Description - The United States Fish and Wildlife Service established Whittlesey Creek in 1999 with the intention of protecting and restoring the lower Whittlesey Creek, nearby wetlands and a portion of the Lake Superior shoreline. As of this writing, 97 of the proposed 540 acres have been acquired.
Copyright: Patty Elton - Interactive Outdoors, Inc.
A young cottontail sits motionless
Whittlesey Creek NWR has enormous value to the fish, wildlife, and people of the Chequamegon Bay area due to its location along the coastal area of Lake Superior at the mouth of Whittlesey Creek. As part of a large wetland complex at the head of Chequamegon Bay, tributary streams provide habitat for migratory birds and anadromous trout and salmon. These coastal wetlands are significant, shallow water ecosystems in an otherwise very cold and deep lake. Whittlesey, Little Whittlesey and Terwilliger creeks flow through the refuge collecting water from the many coldwater spring upwellings in the streams and bordering wetlands.
- Located adjacent to the Whittlesey Creek NWR guests can tour the Northern Great Lakes Visitor Center which is 2.5 miles west of Ashland. Situated on the Bayfield Peninsula, views of Lake Superior and the Apostle Islands are outstanding. An exhibit area brings to the life the natural and cultural history of northern Wisconsin. Visitors can look back at glacial development, Native American influences, the fishing and fur trade industries, mining operations, and the development of Lake Superior lighthouses. A 5-story observation tower and boardwalk trail over cedar wetland completes the Northern Great Lakes Visitor Center experience. It is open everyday from 9 AM to 5 PM.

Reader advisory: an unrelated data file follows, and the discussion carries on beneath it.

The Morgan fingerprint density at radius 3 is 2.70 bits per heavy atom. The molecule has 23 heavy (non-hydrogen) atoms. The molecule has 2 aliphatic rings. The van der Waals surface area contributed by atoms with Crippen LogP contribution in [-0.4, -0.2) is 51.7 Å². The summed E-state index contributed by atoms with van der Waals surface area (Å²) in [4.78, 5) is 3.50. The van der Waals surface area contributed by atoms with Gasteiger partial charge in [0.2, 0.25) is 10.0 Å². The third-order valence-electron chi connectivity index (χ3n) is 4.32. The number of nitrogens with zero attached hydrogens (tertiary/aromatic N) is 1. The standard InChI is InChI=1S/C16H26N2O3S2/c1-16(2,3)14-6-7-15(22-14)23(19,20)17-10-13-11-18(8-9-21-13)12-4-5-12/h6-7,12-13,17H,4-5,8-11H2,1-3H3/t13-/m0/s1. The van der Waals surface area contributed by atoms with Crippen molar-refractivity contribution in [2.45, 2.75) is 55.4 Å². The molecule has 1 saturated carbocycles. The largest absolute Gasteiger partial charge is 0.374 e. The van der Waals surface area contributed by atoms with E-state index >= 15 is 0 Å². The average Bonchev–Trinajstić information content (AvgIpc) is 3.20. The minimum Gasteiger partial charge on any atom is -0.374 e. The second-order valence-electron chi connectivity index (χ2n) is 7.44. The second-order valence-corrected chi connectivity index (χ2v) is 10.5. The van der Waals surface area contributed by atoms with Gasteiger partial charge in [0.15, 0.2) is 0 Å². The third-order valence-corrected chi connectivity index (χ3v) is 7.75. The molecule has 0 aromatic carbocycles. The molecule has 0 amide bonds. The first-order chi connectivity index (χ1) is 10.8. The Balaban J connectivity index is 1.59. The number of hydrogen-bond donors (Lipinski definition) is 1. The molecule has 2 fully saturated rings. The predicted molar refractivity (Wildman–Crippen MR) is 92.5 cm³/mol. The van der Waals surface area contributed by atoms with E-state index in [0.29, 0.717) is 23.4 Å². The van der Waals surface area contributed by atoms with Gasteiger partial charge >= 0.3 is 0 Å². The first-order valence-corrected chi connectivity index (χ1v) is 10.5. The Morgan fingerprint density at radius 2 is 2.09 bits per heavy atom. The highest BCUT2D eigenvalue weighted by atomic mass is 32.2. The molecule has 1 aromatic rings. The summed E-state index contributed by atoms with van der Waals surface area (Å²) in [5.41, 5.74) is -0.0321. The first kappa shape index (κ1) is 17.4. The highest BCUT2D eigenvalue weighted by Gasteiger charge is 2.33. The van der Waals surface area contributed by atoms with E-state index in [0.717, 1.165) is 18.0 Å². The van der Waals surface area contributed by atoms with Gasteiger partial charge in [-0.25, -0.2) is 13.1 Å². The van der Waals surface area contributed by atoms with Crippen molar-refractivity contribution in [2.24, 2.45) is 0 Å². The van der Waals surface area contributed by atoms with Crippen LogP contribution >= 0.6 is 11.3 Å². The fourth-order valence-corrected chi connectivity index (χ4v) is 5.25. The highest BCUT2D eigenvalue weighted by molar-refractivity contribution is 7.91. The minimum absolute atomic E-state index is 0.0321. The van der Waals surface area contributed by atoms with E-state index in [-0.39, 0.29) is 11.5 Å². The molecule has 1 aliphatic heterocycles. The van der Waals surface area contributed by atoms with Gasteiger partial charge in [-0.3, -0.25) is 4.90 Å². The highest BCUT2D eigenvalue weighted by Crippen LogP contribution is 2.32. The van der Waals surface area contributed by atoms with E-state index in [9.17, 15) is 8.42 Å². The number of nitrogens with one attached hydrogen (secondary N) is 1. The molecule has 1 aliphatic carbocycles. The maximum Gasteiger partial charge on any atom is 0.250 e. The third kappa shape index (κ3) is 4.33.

Future recreation developments include environmental education, hunting, fishing, wildlife viewing, and demonstrating restoration and management techniques.
Note: The Whittlesey Creek NWR office is housed at the center.
Recreation - Recreations unfold as development occurs on the newly established Whittelsey Creek NWR. At present, a visitor center offers exhibits about the region's history and ecosystem.
Climate - Northwest Wisconsin has four distinct seasons with warm summers and long winters. Great Lakes Michigan and Superior tend to make summers cooler and winters milder close to shore. January's average temperature is in the single digits F (-teens C). During summer, temperatures can climb to above 90 degrees F for several days (32 degrees C). Nighttime summer temperatures occasionally dip below freezing. The area's average yearly precipitation ranges from 32-34". Annual snowfalls in the Northwest Region have a wide range; the southern areas may receive 20" while the northern areas may receive in excess of 200". Dressing in layers is a good way to remain comfortable in Wisconsin.
Whittlesey Creek NWR is located three miles east of Ashland on Highway 2.